Senator Gillibrand’s Filthy Fifty Act is cosponsored in the Senate by Majority Leader Chuck Schumer (D-NY), U.S. Senate Majority Whip Dick Durbin (D-Ill.) and Senators Padilla (D-Calif.), Elizabeth Warren (D-Mass.), Ed Markey (D-Mass.), Dianne Feinstein (D-Calif.), Cory Booker (D-N.J.), Jeanne Shaheen (D-N.H.), Chris Van Hollen (D-Md.), and Debbie Stabenow (Mich.).
The Clean Water for Military Families Act, led by Senator Padilla (D-CA), is cosponsored in the Senate by Senator Gillibrand (D-N.Y.), Majority Leader Chuck Schumer (D-N.Y.), U.S. Senate Majority Whip Dick Durbin (D-Ill.) and Senators Chris Van Hollen (D-Md.), Elizabeth Warren (D-Mass.), Ed Markey (D-Mass.), Jeff Merkley (D-Ore.), Bernie Sanders (I-Vt.), Cory Booker (D-N.J.), Dianne Feinstein (D-Calif.), Jeanne Shaheen (D-N.H.), and Debbie Stabenow (Mich.).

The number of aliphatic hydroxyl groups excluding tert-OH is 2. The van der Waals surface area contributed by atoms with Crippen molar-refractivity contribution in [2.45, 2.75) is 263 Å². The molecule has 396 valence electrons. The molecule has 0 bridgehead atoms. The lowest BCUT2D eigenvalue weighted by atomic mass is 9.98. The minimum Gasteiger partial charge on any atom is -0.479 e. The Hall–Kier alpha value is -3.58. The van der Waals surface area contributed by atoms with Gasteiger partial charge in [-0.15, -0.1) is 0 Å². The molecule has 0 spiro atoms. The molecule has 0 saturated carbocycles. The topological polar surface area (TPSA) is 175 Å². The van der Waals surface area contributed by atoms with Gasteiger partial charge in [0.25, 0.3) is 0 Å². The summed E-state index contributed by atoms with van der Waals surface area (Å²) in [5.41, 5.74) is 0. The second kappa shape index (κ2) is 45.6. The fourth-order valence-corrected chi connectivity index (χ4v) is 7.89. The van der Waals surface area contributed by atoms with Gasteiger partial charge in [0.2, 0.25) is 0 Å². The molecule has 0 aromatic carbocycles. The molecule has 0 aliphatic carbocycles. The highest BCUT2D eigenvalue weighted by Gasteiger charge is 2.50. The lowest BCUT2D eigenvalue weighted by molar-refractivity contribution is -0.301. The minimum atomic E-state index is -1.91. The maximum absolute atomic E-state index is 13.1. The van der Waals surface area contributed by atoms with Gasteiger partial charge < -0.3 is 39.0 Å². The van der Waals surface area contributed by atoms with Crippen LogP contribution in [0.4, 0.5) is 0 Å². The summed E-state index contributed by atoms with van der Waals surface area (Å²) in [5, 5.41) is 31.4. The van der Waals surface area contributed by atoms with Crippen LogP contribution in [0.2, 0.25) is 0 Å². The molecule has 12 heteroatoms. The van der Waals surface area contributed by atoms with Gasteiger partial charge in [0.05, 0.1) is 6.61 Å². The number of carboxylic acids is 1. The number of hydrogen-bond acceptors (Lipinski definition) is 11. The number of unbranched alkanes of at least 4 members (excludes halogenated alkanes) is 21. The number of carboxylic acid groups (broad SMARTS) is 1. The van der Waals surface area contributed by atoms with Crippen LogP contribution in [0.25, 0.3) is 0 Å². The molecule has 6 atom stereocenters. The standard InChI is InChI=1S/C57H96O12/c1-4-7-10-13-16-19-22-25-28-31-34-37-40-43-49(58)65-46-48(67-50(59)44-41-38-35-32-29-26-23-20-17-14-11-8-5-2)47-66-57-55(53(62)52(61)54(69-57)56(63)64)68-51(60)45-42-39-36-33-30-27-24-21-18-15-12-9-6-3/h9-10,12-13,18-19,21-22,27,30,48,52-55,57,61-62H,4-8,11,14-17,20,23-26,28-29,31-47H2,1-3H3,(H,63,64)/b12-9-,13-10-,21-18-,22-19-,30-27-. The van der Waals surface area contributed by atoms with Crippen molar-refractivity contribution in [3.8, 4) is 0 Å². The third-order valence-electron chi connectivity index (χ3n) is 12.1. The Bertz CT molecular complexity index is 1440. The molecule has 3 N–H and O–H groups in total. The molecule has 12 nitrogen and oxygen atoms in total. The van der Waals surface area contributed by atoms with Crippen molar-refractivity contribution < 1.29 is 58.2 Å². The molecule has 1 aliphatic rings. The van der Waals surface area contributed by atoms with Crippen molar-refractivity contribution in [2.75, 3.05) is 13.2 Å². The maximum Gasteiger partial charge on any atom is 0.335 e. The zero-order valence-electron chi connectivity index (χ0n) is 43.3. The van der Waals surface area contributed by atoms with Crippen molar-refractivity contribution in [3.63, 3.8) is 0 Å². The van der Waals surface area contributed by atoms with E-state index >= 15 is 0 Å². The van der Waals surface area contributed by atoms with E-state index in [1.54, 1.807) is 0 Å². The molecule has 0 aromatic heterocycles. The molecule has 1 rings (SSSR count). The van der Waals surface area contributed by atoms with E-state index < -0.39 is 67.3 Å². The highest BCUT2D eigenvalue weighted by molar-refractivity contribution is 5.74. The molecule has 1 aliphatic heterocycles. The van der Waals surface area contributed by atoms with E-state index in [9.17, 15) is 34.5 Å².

The Filthy Fifty Act is endorsed by the Environmental Working Group. The Clean Water for Military Families Act is endorsed by the Environmental Working Group, Earthjustice, the League of Conservation Voters, Commissioned Officers Association of the U.S. Public Health Service, Inc. (COA), and The Committee to Bridge the Gap.
Read the text of the Filthy Fifty Act HERE.
Read the text of the Clean Water for Military Families Act HERE.
A one-pager on the Clean Water for Military Families Act can be found HERE.